The TV set shouted, "—duplicates the halcyon days of the pre-Civil War Southern states! Either as body servants or tireless field hands, the custom-tailored humanoid robot—designed specifically for YOUR UNIQUE NEEDS, FOR YOU AND YOU ALONE—given to you on your arrival absolutely free […]." (2.8)
Have you've heard of selective memory, the ability to basically select what you do or do not remember? Here's a whole bunch of social-selective memory on display. Sure, the pre-Civil War South could be described as "halcyon" for some people—hoop-skirt-wearing, plantation-owning people. But this future society seems to have selectively forgotten the many people who didn't find slavery such a great thing. Like the slaves.
In addition, no one today remembered why the war had come about or who, if anyone, had won. The dust which had contaminated most of the planet's surface had originated in no country, and no one, even the wartime enemy, had planned on it. (2.3)
At first, you might read this quote and think, "Isn't who won a world war kind of an important detail to remember?" But here, memory isn't so much faulty as it is chosen. Who won isn't as important a detail for these future citizens as the condition of the world.
To Eldon Rosen, who slumped morosely by the door of the room, he said, "Does she know?" Sometimes they didn't; false memories had been tried various times, generally in the mistaken idea that through them, reactions to testing would be altered. (5.89)
Most faulty memory in Do Androids Dream? comes from people being perfectly human, by which we mean imperfect. Here, faulty memory comes directly from people trying to alter memory to their advantage. Look out for men wearing dark sunglasses and holding shiny objects, is all we're saying.
This rehearsal will end, the performance will end, the singers will die, eventually the last score of the music will be destroyed in one way or another; finally the name "Mozart" will vanish, the dust will have won. (9.4)
Okay, sure, the accomplishments of even Mozart will one day fade to dust, but that doesn't mean people won't stop trying to preserve the memory of the great composer through audio recordings, live performances, and YouTube.
"Only androids show up with false memory systems; it's been found ineffective in humans." (11.46)
Like empathy, false memories help distinguish a human from an android. As usual, Phil Resch has to make things more complicated. Resch never had his mind physically tampered with, but one could argue that Garland's power of suggestion altered his memories of being human all the same.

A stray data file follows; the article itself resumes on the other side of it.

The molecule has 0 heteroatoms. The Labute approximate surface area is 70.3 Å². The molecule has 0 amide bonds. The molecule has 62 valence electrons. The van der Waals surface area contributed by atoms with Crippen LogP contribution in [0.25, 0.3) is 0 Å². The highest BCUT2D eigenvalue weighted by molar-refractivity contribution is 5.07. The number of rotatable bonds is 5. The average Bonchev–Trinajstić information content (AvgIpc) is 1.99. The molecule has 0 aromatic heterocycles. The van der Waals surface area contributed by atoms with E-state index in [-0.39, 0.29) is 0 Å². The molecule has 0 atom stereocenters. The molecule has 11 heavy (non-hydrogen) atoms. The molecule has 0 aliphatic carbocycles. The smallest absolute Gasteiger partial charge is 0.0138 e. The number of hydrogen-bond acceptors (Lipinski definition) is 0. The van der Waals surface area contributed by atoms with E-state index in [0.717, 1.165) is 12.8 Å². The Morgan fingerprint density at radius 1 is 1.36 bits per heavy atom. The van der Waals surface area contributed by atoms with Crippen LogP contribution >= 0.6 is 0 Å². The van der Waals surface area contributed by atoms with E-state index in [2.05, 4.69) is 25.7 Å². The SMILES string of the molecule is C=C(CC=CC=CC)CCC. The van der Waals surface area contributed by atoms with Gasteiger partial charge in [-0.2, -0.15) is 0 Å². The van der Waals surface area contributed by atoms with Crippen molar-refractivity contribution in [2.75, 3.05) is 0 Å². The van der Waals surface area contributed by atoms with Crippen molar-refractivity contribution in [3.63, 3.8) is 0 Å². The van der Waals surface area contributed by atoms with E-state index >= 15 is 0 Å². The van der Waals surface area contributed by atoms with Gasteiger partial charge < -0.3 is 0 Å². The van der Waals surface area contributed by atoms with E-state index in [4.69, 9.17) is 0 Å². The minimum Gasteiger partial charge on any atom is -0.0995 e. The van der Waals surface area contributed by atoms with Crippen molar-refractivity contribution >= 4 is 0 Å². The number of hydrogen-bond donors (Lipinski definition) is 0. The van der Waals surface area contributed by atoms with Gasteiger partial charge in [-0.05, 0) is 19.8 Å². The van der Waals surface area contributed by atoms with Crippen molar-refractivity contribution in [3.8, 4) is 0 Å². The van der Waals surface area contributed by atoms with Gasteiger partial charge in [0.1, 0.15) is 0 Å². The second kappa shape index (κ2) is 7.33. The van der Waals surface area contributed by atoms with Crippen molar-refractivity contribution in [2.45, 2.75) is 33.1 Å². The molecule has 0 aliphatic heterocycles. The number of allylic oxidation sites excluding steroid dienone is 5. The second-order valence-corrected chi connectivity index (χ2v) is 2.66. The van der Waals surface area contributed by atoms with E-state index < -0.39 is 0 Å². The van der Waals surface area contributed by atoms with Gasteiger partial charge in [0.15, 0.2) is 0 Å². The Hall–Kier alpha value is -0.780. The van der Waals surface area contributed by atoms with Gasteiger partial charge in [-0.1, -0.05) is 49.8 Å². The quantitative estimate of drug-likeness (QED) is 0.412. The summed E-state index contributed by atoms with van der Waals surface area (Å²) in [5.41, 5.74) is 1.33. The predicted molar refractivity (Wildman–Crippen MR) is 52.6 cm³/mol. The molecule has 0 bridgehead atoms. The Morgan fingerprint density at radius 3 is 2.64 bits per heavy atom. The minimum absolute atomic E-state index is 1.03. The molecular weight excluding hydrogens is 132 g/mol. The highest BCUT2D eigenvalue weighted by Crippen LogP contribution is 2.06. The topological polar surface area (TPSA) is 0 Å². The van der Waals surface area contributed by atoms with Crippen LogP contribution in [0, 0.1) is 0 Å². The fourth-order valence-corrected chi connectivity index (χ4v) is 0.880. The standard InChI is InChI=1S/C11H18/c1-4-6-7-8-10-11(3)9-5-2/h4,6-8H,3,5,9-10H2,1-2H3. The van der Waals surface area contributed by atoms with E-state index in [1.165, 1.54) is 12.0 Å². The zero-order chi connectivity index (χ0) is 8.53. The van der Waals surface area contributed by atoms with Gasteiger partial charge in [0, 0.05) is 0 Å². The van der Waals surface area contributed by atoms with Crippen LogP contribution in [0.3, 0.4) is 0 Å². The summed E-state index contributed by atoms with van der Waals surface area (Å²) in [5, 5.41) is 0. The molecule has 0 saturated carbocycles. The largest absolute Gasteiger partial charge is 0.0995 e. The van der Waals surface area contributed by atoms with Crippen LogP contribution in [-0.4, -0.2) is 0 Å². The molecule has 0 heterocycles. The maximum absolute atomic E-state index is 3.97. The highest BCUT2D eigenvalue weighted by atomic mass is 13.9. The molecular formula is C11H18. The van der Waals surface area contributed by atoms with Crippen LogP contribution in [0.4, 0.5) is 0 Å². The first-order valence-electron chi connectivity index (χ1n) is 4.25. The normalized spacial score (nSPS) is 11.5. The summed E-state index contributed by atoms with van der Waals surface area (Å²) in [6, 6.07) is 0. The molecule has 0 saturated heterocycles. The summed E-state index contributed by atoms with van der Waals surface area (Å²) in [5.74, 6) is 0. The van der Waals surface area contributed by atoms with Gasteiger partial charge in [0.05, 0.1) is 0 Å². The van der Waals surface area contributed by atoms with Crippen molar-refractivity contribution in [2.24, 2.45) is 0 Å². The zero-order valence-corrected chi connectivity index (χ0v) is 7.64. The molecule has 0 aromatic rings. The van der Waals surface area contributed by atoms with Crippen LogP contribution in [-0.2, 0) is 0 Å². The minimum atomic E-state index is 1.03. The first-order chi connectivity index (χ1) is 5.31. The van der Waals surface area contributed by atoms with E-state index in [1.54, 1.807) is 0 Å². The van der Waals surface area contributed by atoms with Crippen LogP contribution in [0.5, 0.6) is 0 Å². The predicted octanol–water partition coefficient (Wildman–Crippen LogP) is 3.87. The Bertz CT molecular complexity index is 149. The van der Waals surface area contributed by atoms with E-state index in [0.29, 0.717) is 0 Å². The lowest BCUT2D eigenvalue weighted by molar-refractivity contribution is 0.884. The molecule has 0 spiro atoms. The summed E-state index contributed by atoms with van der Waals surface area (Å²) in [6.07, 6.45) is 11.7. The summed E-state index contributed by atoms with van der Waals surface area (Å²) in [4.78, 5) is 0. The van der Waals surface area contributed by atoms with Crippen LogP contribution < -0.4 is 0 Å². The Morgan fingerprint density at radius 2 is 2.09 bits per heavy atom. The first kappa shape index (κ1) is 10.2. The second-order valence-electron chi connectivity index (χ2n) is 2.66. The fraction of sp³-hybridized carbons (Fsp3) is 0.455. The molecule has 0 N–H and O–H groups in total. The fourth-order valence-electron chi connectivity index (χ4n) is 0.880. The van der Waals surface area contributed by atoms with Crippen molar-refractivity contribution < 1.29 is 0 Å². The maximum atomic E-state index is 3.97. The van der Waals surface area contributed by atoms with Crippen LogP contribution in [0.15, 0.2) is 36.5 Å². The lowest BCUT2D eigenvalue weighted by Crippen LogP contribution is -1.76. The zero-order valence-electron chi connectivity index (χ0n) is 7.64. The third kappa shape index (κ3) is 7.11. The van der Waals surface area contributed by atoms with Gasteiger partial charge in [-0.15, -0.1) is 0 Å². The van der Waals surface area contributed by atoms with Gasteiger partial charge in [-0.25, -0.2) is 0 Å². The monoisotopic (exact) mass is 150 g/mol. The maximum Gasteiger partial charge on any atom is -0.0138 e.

"You're out at night bumbling across the open space, and all of a sudden you see a flare, and there's a rocket, cracked open, with old pre-colonial fiction magazines spilling out everywhere. A fortune. But of course you read them before you sell them." (13.57)
On the alien colonies, humans seem to want to keep the memories from earth alive for posterity, so they've created an underground market for Earth antiques like tattered copies of Self and Reader's Digest. Awesome. But if these magazines are cluttering up the Mars antique market, how are people on Earth revisiting their history?
"Maybe this was the last spider," [Isidore] said. "The last living spider on Earth." He reflected. "In that case it's all over for spiders, too." (18.72)
Just imagine a world with no spiders, one where no one even remembers what a spider is. It's really kind of tragic—unless you're an arachnophobe.
I could go back and get that spider, [Rick] reflected. I've never found a live, wild animal. It must be a fantastic experience to look down and see something living scuttling along. Maybe it'll happen someday to me like it did him. (19.24)
Rick has never experienced seeing an animal living in the wild, but he's heard about it. Collective memory tells him it must be a great experience, just like we've heard it must be great to graduate college with no student loan debt and great job prospects. Sob.
Once, he thought, I would have seen the stars. Years ago. But now it's only the dust; no one has seen a star in years, at least not on Earth. (20.25)
How cool is this: We see the same constellations as the ancient Greeks who created them thousands of years ago. But not future-us: in the future, people only see a gray dark sky with no constellations. In other words, the future world is so disconnected from its past that it can't even see the stars of yesterday. (Did you try checking Hollywood boulevard? Womp womp.)
"God, what a marathon assignment," Rick said. "Once I began on it there wasn't any way for me to stop; it kept carrying me along, until finally I got to the Batys, and then suddenly I didn't have anything to do. And that—" He hesitated, evidently amazed at what he had begun to say. "That was the worst," he said.
Rick's experience with the Batys became the worst once it's in the past. Once it's done, it becomes permanent and can't be undone. Luckily, this is a Philip K. Dick novel: nothing, not even the past, is all that permanent.